He says herbivores get atherosclerosis when fed cholesterol. Humans aren’t herbivores, who don’t normally consume cholesterol, since it’s not found in plant foods.

He says atherosclerosis increases at cholesterol levels above 150 mg/dl. I already showed above that the typical heart attack patient has normal cholesterol; also, high cholesterol is associated with longer life.

He says the higher the LDL cholesterol, the more atherosclerosis. But in people over age 50, the lower the cholesterol, the greater the risk of death: 11% increased risk of death, and 14% increased risk of death from cardiovascular disease, with each 1 mg/dl decrease in cholesterol.

Roberts goes on to praise the efficacy and safety of statins. However, more recent trials of statins have been less than spectacular, and many found no benefit.

Is it important to lower elevated serum triglyceride levels?


Triglycerides are not cholesterol, and if it’s important to lower them – and it definitely is – then that shows that something besides cholesterol causes atherosclerosis. Elevated triglycerides are seen in diabetes and insulin resistance.

Can niacin and fibrates be used effectively and safely in combination with the statin drugs?


No incremental benefit to niacin.

“Any potential reduction in cardiac mortality from fibrates is offset by an increased risk of death from noncardiovascular causes.”


Dr. Roberts is wrong in most if not all of his assertions and conclusions. Cholesterol doesn’t appear to cause cause atherosclerosis.

Yet this is the conventional wisdom used by doctors to treat patients right now.

Yet another instance in which mainstream medicine got it wrong.

PS: For excess iron as a cause of heart disease, see my book, Dumping Iron.

PPS: Check out my Supplements Buying Guide for Men.

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  1. So what is your position on niacin now?

    • P. D. Mangan says:

      I think niacin can be useful with occasional use during fasting to promote autophagy, but it doesn’t appear to be effective with daily use against CVD.

      • Bill says:

        PD : read the link you suggested re Niacin. I am perplexed as the link does not say what form of Niacin was being used and there are 3-4 different forms with different effects.
        Also they state this:
        ” When each lipid-lowering intervention was examined separately (eg, trials of fibrates vs trials of interventions other than fibrates), use of fibrates was the only intervention that explained a statistically significant degree of variability in the log odds ratio for overall mortality (coefficient, 0.14; 95% CI, 0.004 to 0.27), indicating a positive association of fibrates with overall mortality.”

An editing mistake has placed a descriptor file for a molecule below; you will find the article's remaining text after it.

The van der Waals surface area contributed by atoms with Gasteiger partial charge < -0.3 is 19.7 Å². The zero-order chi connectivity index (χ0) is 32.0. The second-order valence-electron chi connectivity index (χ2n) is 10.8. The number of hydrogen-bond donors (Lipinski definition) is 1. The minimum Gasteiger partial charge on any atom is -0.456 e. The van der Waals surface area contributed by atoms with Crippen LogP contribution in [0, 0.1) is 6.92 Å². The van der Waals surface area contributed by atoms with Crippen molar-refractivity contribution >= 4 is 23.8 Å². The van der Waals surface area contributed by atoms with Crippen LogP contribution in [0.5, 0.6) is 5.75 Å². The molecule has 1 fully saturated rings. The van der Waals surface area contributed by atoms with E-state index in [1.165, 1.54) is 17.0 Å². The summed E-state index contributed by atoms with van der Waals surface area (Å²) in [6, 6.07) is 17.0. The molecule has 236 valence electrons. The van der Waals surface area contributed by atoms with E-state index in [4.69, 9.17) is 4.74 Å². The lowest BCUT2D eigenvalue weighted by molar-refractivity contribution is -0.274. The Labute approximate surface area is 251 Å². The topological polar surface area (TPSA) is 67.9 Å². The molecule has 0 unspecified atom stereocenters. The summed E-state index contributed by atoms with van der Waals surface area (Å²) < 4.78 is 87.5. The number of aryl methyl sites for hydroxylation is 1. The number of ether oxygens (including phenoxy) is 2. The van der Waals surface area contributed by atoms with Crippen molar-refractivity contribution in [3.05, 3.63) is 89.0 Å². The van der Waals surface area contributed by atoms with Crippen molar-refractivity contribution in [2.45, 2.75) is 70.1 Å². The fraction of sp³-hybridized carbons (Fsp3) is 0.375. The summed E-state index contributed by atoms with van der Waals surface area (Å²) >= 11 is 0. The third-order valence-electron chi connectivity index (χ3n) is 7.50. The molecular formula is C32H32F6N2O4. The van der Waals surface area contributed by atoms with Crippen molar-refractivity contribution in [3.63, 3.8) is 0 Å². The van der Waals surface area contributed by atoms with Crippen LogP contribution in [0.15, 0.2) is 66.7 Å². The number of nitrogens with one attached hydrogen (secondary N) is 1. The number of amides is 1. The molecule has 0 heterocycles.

But there is no further explanation.

        No tht I thinkis teasing & frustrating & poor research.

        Do you have anything to add ?

        • P. D. Mangan says:

          The first link states “extended-release niacin, 1500 to 2000 mg per day” but I presume you mean the review at the second link. As for fibrates, I don’t know enough about them to have an opinion; I had been looking for a reference for a statement I’ve read many times from cholesterol skeptics, which is that degree of cholesterol-lowering by drugs does not correlate with degree of atherosclerosis, LDL level doesn’t either, and that statins are the only cholesterol-lowering drugs that have been shown to have benefit, while other cholesterol-lowering drugs like fibrates do not.

          • Bill says:

            Thanks for the reply PD.
            A couple of additional points:
            1 : Fibrates are not the same as B3. At least from what I have read in Wikipedia. Fibrates are classed there as a prescription only drug. While B3 ( Niacin ) is an over the counter supplement. Also the side effects listed for each are quite different.
            2: You did a good post of Niacin in 2015 and there are quite a few comments there which clarify things for Niacin…

            3 : While Niacin raises HDL-C in the blood and this is thought to be a good effect, there are also warnings about is being associated with a “higher all cause mortality’..

            I have been thinking about this ‘warning’. I am perplexed by it. As a statement is remains isolated and unresearched at least as far as I can tell from my own looking online. I wonder what the confounders in the study were when this was written up.